Despite the persisting weakness in private investments, the Modi government is on a spree to announce mega road projects, with poll-bound Uttar Pradesh and Punjab, where it wants to be seen on a development plank, in particular focus.
Iterating the objective of taking road construction to 40 km per day, almost double the current level, minister for road transport and highways said work on projects worth R1.3 lakh crore would start in Uttar Pradesh before the government’s term ends. This is in addition to projects worth over R60,000 crore currently under implementation in the state.
Gadkari said his senior colleague, home minister Rajnath Singh, would perform the bhoomi pujan on Friday for the Lucknow ring road, to be built at an estimated cost of R5,000-6,000 crore. Gadkari would lay the foundation stones for various other projects in the state over the next few weeks. “There is also a plan to build a Lucknow-Kanpur access controlled expressway, for which the detailed project report (DPR) is being readied,”the minister said. UP has an NH network of around 8,500-km at present.
Laying foundation stones for various projects in Punjab, Gadkari had said on Wednesday that projects worth R30,000 crore were in progress in Punjab and in the next three years, the investments would touch R1.5 lakh crore.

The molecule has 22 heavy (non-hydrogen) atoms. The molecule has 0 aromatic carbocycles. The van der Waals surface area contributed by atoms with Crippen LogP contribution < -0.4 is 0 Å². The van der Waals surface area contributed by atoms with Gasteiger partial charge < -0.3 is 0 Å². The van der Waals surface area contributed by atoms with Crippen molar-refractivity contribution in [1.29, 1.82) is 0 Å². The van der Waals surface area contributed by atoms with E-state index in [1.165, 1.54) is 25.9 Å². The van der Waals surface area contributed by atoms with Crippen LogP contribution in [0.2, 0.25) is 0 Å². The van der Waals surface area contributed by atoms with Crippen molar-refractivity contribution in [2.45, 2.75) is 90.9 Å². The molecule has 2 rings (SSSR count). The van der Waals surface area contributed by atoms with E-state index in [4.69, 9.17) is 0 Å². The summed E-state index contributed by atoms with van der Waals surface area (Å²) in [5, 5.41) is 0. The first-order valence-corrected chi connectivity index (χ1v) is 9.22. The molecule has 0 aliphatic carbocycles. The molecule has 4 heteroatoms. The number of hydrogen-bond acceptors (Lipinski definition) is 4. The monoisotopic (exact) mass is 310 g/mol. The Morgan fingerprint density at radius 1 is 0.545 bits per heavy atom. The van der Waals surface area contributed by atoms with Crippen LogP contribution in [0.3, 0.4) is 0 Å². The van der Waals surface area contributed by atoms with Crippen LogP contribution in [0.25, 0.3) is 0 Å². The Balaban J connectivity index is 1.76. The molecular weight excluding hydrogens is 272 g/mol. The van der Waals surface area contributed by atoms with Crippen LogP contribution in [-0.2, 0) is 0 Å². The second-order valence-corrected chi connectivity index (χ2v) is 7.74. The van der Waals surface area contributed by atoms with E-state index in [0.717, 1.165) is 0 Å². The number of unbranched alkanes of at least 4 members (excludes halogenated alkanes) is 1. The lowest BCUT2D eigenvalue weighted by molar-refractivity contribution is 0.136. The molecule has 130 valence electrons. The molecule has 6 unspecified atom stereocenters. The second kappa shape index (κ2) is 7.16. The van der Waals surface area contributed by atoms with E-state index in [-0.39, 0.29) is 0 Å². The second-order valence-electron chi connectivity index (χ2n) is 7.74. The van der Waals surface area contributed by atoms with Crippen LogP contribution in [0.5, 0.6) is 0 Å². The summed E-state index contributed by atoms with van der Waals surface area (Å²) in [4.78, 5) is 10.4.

The minister added that work on three expressways — Delhi-Jaipur, Baroda-Mumbai and Delhi-Amritsar-Katra — would commence this year entailing a total investment of more than R1.25 lakh crore.
Road construction has been one of the primary focus areas of the current dispensation. Its effort has been yielding moderate results with the current pace of road construction being a just over 20 km per day from 12 km per day, when it assumed office. The target for the current financial year is, however, set at an ambitious 41 km per day.
The minister said funding projects was not a problem now, but lamented that the banks were a little conservative while lending to the highways sector.
The government has taken several steps to address the investment famine in the sector: It eased the exit policy for developers to enable them invest in new projects and introduced the hybrid annuity model, where the government bears 40% of the project cost. But with private investors remaining wary, the conventional engineering procurement and construction route is mostly being resorted to.